[Image: An early design image of Fermont, featuring the “weather-controlling super-wall,” via the Norbert Schonauer archive at McGill University].
I’ve got a new column up at New Scientist about the possibility that privately run extraction outposts in the Canadian north might be useful prototypes—even political testing-grounds—for future offworld settlements.
“In a sense,” I write, “we are already experimenting with off-world colonization—only we are doing it in the windswept villages and extraction sites of the Canadian north.”
For example, when Elon Musk explained to Ross Anderson of Aeon Magazine last year that cities on Mars are “the next step” for human civilization—indeed, that we all “need to be laser-focused on becoming a multi-planet civilization”—he was not calling for a second Paris or a new Manhattan on the frigid, windswept plains of the Red Planet.
Rather, humans are far more likely to build variations of the pop-up, investor-funded, privately policed, weather-altering instant cities of the Canadian north.
The post references the work of Montréal-based architectural historian Alessandra Ponte, who spoke at a conference on Arctic futures held in Tromsø, Norway, back in January; there, Ponte explained that she had recently taken a busload of students on a long road trip north to visit a mix of functioning and abandoned mining towns, including the erased streets of Gagnon and the thriving company town of Fermont.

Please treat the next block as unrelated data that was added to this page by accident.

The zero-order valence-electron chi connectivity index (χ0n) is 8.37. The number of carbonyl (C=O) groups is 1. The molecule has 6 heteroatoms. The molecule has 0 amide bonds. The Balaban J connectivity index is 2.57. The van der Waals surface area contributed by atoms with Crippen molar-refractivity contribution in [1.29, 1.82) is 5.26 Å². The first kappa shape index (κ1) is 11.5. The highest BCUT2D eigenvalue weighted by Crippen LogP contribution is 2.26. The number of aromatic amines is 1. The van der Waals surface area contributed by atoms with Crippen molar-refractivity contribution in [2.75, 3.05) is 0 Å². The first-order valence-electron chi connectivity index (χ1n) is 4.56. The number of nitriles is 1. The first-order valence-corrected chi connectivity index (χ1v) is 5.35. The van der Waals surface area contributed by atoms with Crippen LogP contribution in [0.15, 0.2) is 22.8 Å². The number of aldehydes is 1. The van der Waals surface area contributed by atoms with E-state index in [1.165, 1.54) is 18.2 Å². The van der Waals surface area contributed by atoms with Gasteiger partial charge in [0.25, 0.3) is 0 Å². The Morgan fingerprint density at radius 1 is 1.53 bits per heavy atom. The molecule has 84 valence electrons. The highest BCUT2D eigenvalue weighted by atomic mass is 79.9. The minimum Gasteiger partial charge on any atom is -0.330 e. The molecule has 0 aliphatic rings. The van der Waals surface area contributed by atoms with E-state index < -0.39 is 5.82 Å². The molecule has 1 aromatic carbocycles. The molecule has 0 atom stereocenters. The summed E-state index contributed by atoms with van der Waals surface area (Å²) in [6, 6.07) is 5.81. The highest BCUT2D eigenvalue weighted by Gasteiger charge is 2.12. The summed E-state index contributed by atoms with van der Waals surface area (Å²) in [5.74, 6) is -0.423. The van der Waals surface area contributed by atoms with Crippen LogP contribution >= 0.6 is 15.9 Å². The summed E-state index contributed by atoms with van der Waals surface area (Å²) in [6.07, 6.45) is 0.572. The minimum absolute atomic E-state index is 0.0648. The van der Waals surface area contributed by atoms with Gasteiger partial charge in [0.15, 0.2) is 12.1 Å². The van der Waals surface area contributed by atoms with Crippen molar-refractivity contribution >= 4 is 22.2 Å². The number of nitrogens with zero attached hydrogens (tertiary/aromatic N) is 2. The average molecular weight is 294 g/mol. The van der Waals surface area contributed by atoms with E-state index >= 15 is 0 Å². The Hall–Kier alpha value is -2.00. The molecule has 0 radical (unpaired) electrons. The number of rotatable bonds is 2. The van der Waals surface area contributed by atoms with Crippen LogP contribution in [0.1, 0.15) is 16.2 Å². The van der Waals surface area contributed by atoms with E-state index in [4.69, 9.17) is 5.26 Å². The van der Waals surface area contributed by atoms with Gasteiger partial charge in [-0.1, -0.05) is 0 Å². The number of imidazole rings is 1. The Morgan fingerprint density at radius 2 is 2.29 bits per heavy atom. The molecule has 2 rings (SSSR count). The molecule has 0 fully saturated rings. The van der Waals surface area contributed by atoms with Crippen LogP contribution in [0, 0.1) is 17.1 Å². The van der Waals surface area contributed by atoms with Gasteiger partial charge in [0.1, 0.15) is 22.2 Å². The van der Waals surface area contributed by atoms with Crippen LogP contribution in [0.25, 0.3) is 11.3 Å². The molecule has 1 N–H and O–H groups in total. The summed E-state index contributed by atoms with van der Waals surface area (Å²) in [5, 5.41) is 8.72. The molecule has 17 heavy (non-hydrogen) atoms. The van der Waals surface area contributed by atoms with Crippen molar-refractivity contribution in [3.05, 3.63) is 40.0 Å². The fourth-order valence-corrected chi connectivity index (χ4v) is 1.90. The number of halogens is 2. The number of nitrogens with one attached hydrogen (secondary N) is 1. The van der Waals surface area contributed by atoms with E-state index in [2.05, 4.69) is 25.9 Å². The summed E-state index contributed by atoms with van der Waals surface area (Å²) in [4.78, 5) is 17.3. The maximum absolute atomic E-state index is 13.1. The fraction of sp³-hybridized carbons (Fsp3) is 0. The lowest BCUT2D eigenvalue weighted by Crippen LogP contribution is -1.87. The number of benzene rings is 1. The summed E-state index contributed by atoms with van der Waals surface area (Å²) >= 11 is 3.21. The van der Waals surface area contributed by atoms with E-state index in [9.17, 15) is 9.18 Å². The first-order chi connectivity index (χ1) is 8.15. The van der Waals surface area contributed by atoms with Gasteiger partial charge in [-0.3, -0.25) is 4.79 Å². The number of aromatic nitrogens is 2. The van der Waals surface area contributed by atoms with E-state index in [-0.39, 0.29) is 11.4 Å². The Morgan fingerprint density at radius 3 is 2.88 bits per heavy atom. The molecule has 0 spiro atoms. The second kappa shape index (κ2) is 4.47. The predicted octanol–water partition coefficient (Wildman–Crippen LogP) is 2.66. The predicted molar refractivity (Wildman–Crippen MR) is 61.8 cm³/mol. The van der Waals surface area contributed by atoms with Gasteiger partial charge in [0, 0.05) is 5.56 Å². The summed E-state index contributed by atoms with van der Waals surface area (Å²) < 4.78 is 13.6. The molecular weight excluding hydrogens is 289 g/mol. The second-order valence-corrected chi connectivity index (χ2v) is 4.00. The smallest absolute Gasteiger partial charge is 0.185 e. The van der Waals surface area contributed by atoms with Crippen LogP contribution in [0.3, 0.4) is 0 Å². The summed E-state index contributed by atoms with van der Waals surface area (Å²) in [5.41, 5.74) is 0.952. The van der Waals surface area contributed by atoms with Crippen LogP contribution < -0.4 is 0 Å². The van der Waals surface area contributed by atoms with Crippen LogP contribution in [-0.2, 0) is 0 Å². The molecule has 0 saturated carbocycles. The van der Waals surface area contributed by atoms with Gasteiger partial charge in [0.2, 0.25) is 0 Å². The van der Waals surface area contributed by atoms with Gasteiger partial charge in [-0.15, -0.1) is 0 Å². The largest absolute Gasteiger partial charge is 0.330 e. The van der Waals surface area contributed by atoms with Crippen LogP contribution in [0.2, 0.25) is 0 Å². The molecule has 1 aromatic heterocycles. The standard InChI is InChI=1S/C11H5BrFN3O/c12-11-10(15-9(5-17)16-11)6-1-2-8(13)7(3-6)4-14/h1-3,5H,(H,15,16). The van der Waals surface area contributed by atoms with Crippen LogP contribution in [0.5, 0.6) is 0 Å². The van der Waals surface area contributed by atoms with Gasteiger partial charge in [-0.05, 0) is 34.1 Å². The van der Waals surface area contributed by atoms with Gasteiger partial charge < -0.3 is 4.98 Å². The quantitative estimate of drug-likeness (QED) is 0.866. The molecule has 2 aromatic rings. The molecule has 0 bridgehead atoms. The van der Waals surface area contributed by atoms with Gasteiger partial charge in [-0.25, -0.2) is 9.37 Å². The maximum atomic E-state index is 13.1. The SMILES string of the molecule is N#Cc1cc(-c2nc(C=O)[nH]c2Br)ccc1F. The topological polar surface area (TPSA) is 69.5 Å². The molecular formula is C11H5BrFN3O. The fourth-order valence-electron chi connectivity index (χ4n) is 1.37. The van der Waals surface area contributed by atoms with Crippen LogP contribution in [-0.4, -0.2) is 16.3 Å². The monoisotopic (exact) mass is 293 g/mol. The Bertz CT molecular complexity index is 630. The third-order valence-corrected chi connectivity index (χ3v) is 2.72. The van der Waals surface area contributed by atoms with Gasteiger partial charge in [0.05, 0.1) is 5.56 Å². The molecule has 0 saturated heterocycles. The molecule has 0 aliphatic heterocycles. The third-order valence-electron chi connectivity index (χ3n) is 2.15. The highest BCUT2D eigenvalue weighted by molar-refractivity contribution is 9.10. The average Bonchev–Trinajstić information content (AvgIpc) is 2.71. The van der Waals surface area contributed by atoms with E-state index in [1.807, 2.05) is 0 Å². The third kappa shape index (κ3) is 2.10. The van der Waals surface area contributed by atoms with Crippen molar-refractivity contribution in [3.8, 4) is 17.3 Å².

Fermont is particularly fascinating, as it includes what I describe over at New Scientist as a “weather-controlling super-wall,” a 1.3km-long residential mega-complex specifically built to alter local wind patterns.
Could outposts like these serve as examples—or perhaps cautionary tales—for what humans will build on other worlds?
Modular buildings that can be erased without trace; obscure financial structures based in venture capital, not taxation; climate-controlling megastructures: these pop-up settlements, delivered by private corporations in extreme landscapes, are the cities Elon Musk has been describing.
Go check out the article in full, if it sounds of interest; and consider picking up a copy of Alessandra Ponte’s new book, The House of Light and Entropy, while you’re at it, a fascinating study of landscape, photography, mapping, geographic emptiness, the American West, and the “North” as a newly empowered geopolitical terrain.
Finally, don’t miss this interesting paper by McGill’s Adrian Sheppard (saved here as a PDF) about the design and construction of Fermont, or this CBC audio documentary about life in the remote mining town.